For the past few years, playing for the Connecticut Sun, watching what was happening from half a country away, this is what impressed Tan White most about the Minnesota Lynx:

“Togetherness,” she said. “You could see Seimone [Augustus] and Maya [Moore] knocking down shots. You could see Lindsay Whalen pushing the ball. You could see the bigs making good plays. But it was the all-togetherness that I saw, that I wanted to be a part of.”

And finally, she is.

White, a veteran guard with nine years in the league, was signed as a free agent by the Lynx during the offseason. The second pick in the 2005 WNBA draft brought experience and a reputation as a shutdown defender with her to Minnesota. She was also an insurance policy that coach Cheryl Reeve may have to cash in quickly.

With Monica Wright recovering from arthroscopic knee surgery — she is not expected to be ready for the May 16 season opener — the Lynx are lucky to have White.

At this point, White is still trying to get comfortable with the Lynx offense, a process that will accelerate when the bulk of the starting five, having finished playing overseas, joins the team in the next couple of days. Reeve is planning on having White as her first guard off the bench.

Whatever it takes, White said.

“I’m here, so whatever role they need filled, I’m ready,” said White, who has career averages of 8.9 points and 1.9 assists.

Until Wright returns, Reeve will be asking a lot of both White and second-year point guard Lindsey Moore.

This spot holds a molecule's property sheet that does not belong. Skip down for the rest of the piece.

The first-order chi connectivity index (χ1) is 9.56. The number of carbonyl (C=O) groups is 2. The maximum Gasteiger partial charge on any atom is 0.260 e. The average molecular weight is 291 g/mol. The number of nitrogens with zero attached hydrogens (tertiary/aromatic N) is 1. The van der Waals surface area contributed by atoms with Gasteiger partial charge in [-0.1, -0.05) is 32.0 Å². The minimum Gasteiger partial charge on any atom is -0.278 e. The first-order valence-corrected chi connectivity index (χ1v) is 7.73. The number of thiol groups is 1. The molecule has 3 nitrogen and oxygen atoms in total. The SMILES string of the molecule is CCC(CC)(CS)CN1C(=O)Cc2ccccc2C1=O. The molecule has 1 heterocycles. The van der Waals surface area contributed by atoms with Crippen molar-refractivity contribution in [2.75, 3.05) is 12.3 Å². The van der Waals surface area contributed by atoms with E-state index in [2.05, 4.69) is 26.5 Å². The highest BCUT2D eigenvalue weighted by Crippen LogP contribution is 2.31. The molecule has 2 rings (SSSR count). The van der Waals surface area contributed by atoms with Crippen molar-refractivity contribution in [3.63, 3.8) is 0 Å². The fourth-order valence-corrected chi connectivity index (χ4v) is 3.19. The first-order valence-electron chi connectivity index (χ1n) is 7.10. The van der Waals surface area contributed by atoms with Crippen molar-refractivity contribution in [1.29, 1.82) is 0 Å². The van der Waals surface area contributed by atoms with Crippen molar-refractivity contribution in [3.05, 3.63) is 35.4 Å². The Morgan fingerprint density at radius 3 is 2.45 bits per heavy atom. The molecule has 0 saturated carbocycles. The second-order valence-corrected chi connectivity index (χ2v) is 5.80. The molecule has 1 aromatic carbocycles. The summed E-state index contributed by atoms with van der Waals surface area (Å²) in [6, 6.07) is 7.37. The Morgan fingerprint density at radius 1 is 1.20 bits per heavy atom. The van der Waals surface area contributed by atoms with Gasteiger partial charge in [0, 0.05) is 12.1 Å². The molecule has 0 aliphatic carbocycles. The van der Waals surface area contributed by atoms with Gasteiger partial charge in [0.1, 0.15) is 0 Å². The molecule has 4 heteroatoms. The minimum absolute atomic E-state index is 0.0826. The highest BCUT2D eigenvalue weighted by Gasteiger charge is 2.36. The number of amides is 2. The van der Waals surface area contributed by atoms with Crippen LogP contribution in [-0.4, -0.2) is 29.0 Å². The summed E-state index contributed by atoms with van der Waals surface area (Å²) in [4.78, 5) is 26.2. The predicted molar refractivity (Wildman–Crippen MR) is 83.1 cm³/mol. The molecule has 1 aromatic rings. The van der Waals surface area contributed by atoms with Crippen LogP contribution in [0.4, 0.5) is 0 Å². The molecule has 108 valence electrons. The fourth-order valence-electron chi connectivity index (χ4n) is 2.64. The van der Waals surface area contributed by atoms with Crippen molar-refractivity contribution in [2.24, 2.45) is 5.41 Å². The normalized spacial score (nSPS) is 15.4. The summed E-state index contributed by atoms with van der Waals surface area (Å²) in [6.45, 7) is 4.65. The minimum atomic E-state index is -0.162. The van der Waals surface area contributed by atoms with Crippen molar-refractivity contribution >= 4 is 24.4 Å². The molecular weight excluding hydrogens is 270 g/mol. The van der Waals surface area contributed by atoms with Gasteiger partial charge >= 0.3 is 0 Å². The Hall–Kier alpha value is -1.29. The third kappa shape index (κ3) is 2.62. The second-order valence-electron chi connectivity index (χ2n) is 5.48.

White, a natural off guard, might have to play more point than she has in the past. She has been working a bit at initiating the Lynx offense.

“Don’t call her a point guard, because that makes her break out in hives,” Reeve joked. “But we have to make sure the play-calling helps her. And, just because you have the lead guard spot doesn’t mean you have to run the offense every time. Seimone likes to initiate, Maya can initiate. It will not be all on her shoulders.”

And Lindsey Moore needs to make a big jump in her second season so she can, if needed, take some point guard minutes from Whalen.

For White, so far it has been a process made more difficult because four of the five Lynx starters have yet to practice.

It will take time for White to mesh with her new teammates the way Wright does. Wright averaged 9.0 points and 2.3 assists in 2013, filling in well as a starter when Augustus missed time with a sprained ankle.

“It was easier for Wright, who has been with us,” Reeve said. “But I’m confident in Tan, especially as our veterans get back here and things settle down a little bit. Things will get easier for her.”

So far White has shown the ability to freeze defenders and drive to the basket. As a veteran with playoff experience, there isn’t much she hasn’t seen.

But she’s a Lynx because she hasn’t won a WNBA title.

“A championship,” she said when asked why she chose to sign here. “This is my 10th season in the league, I’m aiming to try to get one.”